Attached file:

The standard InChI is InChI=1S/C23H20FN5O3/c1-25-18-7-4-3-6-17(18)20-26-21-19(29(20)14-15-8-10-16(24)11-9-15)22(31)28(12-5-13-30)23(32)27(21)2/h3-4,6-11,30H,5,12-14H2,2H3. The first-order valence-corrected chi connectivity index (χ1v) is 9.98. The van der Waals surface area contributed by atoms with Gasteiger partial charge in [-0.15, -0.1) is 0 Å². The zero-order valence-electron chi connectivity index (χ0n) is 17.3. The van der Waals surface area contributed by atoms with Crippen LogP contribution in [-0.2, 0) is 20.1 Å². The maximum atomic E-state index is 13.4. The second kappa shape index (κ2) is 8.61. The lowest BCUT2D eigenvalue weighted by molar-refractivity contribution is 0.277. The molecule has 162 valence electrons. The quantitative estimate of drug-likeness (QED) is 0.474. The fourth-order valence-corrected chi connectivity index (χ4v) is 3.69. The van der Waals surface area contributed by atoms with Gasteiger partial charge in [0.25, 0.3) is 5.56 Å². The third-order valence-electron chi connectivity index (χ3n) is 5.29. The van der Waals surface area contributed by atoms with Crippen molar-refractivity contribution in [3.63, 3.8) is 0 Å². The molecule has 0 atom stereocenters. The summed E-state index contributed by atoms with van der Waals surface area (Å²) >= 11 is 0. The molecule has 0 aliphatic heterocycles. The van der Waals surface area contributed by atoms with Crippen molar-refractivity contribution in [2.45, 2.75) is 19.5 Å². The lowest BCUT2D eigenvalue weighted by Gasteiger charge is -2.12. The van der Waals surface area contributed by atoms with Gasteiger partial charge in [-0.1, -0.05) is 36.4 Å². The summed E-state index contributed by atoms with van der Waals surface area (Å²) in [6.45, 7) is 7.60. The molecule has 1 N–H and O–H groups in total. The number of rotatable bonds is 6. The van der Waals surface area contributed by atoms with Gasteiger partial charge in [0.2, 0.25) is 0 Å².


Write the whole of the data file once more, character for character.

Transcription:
The standard InChI is InChI=1S/C23H20FN5O3/c1-25-18-7-4-3-6-17(18)20-26-21-19(29(20)14-15-8-10-16(24)11-9-15)22(31)28(12-5-13-30)23(32)27(21)2/h3-4,6-11,30H,5,12-14H2,2H3. The first-order valence-corrected chi connectivity index (χ1v) is 9.98. The van der Waals surface area contributed by atoms with Gasteiger partial charge in [-0.15, -0.1) is 0 Å². The zero-order valence-electron chi connectivity index (χ0n) is 17.3. The van der Waals surface area contributed by atoms with Crippen LogP contribution in [-0.2, 0) is 20.1 Å². The maximum atomic E-state index is 13.4. The second kappa shape index (κ2) is 8.61. The lowest BCUT2D eigenvalue weighted by molar-refractivity contribution is 0.277. The molecule has 162 valence electrons. The quantitative estimate of drug-likeness (QED) is 0.474. The fourth-order valence-corrected chi connectivity index (χ4v) is 3.69. The van der Waals surface area contributed by atoms with Gasteiger partial charge in [0.25, 0.3) is 5.56 Å². The third-order valence-electron chi connectivity index (χ3n) is 5.29. The van der Waals surface area contributed by atoms with Crippen molar-refractivity contribution in [3.63, 3.8) is 0 Å². The molecule has 0 atom stereocenters. The summed E-state index contributed by atoms with van der Waals surface area (Å²) >= 11 is 0. The molecule has 0 aliphatic heterocycles. The van der Waals surface area contributed by atoms with Crippen molar-refractivity contribution in [2.45, 2.75) is 19.5 Å². The lowest BCUT2D eigenvalue weighted by Gasteiger charge is -2.12. The van der Waals surface area contributed by atoms with Gasteiger partial charge in [-0.1, -0.05) is 36.4 Å². The summed E-state index contributed by atoms with van der Waals surface area (Å²) in [6.45, 7) is 7.60. The molecule has 1 N–H and O–H groups in total. The number of rotatable bonds is 6. The van der Waals surface area contributed by atoms with Gasteiger partial charge in [0.2, 0.25) is 0 Å².